My district is wisely putting writing at the top of the list of practices to focus on next year. This has been needed for a long time now, and I'm excited and eagerly anticipating its arrival. Yesterday my staff spent about an hour thinking about this new initiative and the district's beliefs about writing. We were asked to consider the implications for our own classroom practices. From what I could tell, teachers seemed ready to look critically at their writing instruction next year. This is a great place to start.
As I walked away from our meeting, I wondered if at some point it would be beneficial to have a conversation about what writing instruction is not. Knowing what it isn't can sometimes help teachers filter out any old practices that really aren't beneficial to their writers. I immediately began making my own mental list.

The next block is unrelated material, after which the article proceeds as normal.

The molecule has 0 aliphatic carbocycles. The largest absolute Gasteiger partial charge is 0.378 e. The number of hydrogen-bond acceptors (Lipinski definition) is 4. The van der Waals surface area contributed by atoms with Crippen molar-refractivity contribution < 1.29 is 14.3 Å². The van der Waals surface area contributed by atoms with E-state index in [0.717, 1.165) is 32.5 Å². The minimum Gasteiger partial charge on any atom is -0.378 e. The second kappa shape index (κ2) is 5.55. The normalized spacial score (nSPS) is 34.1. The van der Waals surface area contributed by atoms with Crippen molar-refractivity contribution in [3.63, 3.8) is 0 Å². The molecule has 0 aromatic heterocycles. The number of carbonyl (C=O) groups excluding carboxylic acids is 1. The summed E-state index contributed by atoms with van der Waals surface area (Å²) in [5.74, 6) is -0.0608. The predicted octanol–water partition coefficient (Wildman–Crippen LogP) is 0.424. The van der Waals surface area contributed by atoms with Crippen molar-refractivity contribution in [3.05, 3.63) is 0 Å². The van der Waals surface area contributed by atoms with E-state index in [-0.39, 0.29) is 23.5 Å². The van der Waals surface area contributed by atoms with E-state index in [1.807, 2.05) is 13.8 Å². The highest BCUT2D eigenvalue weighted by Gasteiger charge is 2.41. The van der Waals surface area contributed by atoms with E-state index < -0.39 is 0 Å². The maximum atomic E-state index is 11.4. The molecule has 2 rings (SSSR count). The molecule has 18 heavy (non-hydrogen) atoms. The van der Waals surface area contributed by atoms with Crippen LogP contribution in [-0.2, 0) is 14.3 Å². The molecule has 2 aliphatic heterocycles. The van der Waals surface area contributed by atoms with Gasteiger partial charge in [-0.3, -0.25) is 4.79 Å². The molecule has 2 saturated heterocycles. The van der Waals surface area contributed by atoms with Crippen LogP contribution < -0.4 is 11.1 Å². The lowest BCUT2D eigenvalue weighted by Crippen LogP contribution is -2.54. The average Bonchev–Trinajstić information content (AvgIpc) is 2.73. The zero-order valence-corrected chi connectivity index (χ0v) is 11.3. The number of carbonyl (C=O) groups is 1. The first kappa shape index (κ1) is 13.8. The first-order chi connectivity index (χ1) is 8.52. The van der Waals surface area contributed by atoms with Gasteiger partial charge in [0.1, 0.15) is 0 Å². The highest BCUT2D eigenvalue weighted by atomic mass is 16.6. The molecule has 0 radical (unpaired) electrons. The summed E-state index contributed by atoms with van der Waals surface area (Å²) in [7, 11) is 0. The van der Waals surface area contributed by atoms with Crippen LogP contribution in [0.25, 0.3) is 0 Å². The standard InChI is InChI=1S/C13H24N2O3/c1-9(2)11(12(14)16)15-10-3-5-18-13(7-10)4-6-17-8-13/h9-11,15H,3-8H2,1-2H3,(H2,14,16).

Writing instruction is not:
filling in the blank (ie. Over the summer I ____ )
answering questions on a worksheet
focusing solely on conventions
publishing every piece
based on teacher topics
limited to one genre
solely content area writing
I trust Calkins' statement about what our writers need. I believe their skills will develop more rapidly when those things are in place. Without the right belief system, it can sound like a daunting task, but I believe it's doable when we know what writing instruction is and let the other stuff go.
(Feel free to add to my list.)